New Orleans An obvious disclosure is that we deeply care about poverty. We care about whether money is overtaking politics, too. We in fact believe that the poor would have a better shot at participation and policy if the role of money was lessened. So I’m admitting all of that, but nonetheless I am mystified why with so little attention is being given to anything about the poor, that the New York Times would run essentially an attack piece on former Senator John Edwards on the front page of the paper the other day solely because they wanted to cast aspersions and editorialize in the piece about whether his fundraising about poverty was over the legal line.
Most of their attack is based on the following quote from a private Washington lawyer named Marcus Owens, who once upon a time headed the IRS division supervising non-profits, which I suppose means tax exempt organizations, though the Times doesn’t clarify and may not know the difference. Look at the quote: “I can’t say that what Mr. Edwards did was wrong. But he was working right up to the line. Who knows whether he steeped or stumbled over it. But he was close enough that if a wind was blowing hard, he’d fall over it.” Basically, we have a lawyer supposedly in the know, saying “no problema” and then offering a series of colorfully expressed speculations about stumbling and the wind that simply say that he could have done wrong, I guess if he had tried. Unfortunately, when it comes to the IRS and its rules that pretty much goes for all 300,000,000 people in the USA!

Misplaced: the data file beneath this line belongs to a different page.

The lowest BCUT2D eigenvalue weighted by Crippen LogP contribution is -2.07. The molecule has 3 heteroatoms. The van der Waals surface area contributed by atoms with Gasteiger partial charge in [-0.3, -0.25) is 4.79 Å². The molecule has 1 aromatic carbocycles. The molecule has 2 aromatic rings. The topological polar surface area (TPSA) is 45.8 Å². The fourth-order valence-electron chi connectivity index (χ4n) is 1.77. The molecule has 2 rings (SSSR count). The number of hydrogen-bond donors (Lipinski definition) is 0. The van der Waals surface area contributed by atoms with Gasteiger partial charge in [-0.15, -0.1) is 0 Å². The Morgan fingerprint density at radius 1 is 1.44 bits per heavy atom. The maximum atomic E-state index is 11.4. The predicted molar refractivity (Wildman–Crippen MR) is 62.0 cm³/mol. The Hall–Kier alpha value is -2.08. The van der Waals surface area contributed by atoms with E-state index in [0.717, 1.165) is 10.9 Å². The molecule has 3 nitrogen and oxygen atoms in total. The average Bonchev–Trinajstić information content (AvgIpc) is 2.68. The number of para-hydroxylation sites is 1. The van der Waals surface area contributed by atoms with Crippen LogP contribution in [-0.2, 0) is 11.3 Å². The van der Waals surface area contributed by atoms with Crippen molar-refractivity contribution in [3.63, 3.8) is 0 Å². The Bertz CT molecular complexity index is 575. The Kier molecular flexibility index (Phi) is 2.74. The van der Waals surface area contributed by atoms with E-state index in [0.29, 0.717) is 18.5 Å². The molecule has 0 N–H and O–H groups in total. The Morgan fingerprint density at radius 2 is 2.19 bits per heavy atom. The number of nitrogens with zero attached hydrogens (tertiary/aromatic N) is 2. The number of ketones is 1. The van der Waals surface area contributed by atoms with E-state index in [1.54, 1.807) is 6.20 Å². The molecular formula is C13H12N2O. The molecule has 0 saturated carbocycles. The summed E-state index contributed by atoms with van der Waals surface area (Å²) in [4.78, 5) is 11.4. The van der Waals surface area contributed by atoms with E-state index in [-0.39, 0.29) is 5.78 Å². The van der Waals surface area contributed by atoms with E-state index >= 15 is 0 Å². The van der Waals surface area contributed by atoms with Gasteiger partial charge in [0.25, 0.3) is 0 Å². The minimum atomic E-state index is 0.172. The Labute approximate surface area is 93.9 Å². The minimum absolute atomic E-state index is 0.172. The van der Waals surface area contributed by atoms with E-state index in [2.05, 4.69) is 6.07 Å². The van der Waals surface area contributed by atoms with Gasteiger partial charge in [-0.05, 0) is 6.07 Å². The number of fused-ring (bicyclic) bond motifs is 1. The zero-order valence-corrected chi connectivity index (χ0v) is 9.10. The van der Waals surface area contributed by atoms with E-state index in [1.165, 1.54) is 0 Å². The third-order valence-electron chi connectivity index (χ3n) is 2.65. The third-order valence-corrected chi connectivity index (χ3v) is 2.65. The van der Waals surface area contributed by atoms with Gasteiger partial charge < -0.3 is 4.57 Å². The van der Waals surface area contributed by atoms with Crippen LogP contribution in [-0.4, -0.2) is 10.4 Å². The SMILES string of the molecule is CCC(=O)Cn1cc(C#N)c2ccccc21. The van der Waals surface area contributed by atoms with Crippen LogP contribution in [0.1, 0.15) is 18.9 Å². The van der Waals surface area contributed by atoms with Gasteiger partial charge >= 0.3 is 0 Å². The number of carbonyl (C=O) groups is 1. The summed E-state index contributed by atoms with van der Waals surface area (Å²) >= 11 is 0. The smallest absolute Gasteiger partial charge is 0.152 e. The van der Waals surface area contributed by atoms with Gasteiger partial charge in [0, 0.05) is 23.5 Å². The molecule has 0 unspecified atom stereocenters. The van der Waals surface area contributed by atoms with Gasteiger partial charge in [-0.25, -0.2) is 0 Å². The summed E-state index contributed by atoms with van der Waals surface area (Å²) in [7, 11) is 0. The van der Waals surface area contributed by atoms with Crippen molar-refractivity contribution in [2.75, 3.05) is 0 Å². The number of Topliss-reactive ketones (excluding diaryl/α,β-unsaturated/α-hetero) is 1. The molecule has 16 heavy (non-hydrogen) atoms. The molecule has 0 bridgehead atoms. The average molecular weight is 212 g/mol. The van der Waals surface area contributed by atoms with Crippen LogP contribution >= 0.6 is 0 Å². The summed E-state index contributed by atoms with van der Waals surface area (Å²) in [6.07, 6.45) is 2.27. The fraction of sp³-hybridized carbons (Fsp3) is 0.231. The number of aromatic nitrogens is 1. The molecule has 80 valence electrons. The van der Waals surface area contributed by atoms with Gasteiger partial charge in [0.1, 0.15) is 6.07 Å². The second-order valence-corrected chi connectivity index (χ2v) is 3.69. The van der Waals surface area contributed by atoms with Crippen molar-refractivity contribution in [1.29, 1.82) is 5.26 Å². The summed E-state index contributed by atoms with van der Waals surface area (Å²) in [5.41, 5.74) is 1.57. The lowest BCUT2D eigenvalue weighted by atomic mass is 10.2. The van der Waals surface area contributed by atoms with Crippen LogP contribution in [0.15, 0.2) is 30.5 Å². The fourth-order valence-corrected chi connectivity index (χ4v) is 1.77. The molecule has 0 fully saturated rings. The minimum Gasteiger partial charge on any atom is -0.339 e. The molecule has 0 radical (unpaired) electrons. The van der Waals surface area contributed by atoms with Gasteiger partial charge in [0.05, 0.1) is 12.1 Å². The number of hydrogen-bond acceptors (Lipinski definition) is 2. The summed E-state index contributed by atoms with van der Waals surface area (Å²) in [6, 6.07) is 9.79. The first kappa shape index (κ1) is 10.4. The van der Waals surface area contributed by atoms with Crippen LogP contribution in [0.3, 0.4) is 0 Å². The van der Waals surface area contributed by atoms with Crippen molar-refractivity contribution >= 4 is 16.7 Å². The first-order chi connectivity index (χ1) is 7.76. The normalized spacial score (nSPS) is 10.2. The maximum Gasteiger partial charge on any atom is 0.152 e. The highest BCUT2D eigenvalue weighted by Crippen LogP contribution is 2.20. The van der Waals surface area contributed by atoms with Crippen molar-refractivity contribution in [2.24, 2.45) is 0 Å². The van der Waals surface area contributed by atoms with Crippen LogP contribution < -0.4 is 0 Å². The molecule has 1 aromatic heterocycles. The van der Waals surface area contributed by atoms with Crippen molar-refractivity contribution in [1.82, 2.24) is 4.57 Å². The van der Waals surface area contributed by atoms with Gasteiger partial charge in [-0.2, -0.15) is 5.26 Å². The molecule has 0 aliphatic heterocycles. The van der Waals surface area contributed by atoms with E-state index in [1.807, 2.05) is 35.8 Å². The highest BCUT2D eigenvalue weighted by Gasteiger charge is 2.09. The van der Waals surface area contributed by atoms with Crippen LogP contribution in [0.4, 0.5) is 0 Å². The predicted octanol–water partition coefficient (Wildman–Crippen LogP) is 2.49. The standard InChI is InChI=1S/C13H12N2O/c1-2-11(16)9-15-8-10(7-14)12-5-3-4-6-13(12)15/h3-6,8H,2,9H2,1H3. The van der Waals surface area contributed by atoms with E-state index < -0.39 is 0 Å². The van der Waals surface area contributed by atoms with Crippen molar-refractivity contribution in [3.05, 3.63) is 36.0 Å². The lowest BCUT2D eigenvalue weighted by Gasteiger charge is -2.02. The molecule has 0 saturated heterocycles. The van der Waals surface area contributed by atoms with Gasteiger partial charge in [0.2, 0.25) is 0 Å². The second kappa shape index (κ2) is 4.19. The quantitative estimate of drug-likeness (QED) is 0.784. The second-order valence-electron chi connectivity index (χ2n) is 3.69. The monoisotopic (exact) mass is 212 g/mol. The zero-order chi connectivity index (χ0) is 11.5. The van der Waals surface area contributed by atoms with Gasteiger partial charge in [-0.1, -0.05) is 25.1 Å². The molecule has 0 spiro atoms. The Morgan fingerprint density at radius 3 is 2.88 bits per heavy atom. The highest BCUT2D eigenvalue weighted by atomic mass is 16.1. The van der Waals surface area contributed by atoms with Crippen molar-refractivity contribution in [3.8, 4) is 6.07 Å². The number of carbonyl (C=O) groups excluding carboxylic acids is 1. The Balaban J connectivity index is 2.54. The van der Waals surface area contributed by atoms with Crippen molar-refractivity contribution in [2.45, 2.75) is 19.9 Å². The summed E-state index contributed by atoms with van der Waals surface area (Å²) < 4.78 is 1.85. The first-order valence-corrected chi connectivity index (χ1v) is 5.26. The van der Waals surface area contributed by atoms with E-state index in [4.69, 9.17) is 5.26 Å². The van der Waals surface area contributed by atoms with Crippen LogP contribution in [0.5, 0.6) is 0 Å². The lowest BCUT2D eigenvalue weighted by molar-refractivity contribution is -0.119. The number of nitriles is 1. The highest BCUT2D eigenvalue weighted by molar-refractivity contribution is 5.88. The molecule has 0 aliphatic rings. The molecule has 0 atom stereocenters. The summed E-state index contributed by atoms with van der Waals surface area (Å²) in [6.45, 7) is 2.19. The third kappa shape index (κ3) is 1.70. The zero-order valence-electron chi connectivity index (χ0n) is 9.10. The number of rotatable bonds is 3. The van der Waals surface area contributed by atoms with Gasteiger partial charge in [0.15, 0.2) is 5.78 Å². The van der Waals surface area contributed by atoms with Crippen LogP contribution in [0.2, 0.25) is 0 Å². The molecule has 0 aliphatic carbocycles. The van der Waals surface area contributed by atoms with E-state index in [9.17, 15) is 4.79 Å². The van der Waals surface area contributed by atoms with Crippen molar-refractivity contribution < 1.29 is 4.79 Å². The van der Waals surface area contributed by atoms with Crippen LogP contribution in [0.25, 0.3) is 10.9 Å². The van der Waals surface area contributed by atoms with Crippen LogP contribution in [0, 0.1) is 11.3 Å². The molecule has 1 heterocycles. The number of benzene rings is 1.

The beef they have is that Edwards’ poverty center did not disclose donors, and much of the money was spent allowing Edwards to be an advocate for the poor and to work personally to alleviate poverty. Let me try to follow this. A former US Senator runs for VP and narrowly loses. He then decides that rather than just hang out with the rich and famous and give it another shot, that he is going to travel, speak, and agitate about poverty. I need a lot of help figuring out what is wrong with that?
Furthermore, we were on the receiving end of Edwards’ advocacy because he joined with us in a half-dozen states in working to raise the minimum wage. He was tireless. Furthermore, there was never even a hint of quid pro quo or wink and nod. There was no behind the scenes, “hey, ACORN, I’ll stand tall now, but you need to commit you are with me in ’08.”
I’m not saying Edwards is not running for President, he absolutely is, but I am saying that he is totally committed to fighting against poverty, and his voice counts. It is beyond me why that would not be a fair — and legal — expenditure of funds, which the Times concedes. And, that makes this a cheap shot!